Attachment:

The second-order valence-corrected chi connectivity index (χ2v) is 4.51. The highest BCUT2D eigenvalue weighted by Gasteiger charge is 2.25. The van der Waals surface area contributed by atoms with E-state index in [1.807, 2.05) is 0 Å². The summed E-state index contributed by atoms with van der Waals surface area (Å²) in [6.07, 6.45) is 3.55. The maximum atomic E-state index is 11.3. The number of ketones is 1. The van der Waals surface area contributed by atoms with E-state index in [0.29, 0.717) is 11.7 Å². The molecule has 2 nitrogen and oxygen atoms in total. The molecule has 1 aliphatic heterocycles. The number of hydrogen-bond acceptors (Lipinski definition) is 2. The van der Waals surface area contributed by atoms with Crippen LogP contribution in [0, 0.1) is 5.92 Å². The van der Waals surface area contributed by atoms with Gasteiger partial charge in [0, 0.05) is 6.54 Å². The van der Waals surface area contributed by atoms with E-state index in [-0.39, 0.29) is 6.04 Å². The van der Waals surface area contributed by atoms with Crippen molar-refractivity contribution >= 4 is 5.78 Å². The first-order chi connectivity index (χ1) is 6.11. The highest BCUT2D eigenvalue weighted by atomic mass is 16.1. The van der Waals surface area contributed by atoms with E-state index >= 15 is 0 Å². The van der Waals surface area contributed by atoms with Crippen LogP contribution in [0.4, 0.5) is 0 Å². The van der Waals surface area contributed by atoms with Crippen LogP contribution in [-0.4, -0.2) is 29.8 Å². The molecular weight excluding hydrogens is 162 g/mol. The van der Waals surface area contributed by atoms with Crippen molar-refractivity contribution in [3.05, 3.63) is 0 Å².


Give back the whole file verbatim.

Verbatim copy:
The second-order valence-corrected chi connectivity index (χ2v) is 4.51. The highest BCUT2D eigenvalue weighted by Gasteiger charge is 2.25. The van der Waals surface area contributed by atoms with E-state index in [1.807, 2.05) is 0 Å². The summed E-state index contributed by atoms with van der Waals surface area (Å²) in [6.07, 6.45) is 3.55. The maximum atomic E-state index is 11.3. The number of ketones is 1. The van der Waals surface area contributed by atoms with E-state index in [0.29, 0.717) is 11.7 Å². The molecule has 2 nitrogen and oxygen atoms in total. The molecule has 1 aliphatic heterocycles. The number of hydrogen-bond acceptors (Lipinski definition) is 2. The van der Waals surface area contributed by atoms with Crippen LogP contribution in [0, 0.1) is 5.92 Å². The van der Waals surface area contributed by atoms with Gasteiger partial charge in [0, 0.05) is 6.54 Å². The van der Waals surface area contributed by atoms with E-state index in [-0.39, 0.29) is 6.04 Å². The van der Waals surface area contributed by atoms with Crippen molar-refractivity contribution >= 4 is 5.78 Å². The first-order chi connectivity index (χ1) is 6.11. The highest BCUT2D eigenvalue weighted by atomic mass is 16.1. The van der Waals surface area contributed by atoms with E-state index >= 15 is 0 Å². The van der Waals surface area contributed by atoms with Crippen LogP contribution in [0.4, 0.5) is 0 Å². The van der Waals surface area contributed by atoms with Crippen LogP contribution in [-0.4, -0.2) is 29.8 Å². The molecular weight excluding hydrogens is 162 g/mol. The van der Waals surface area contributed by atoms with Crippen molar-refractivity contribution in [3.05, 3.63) is 0 Å².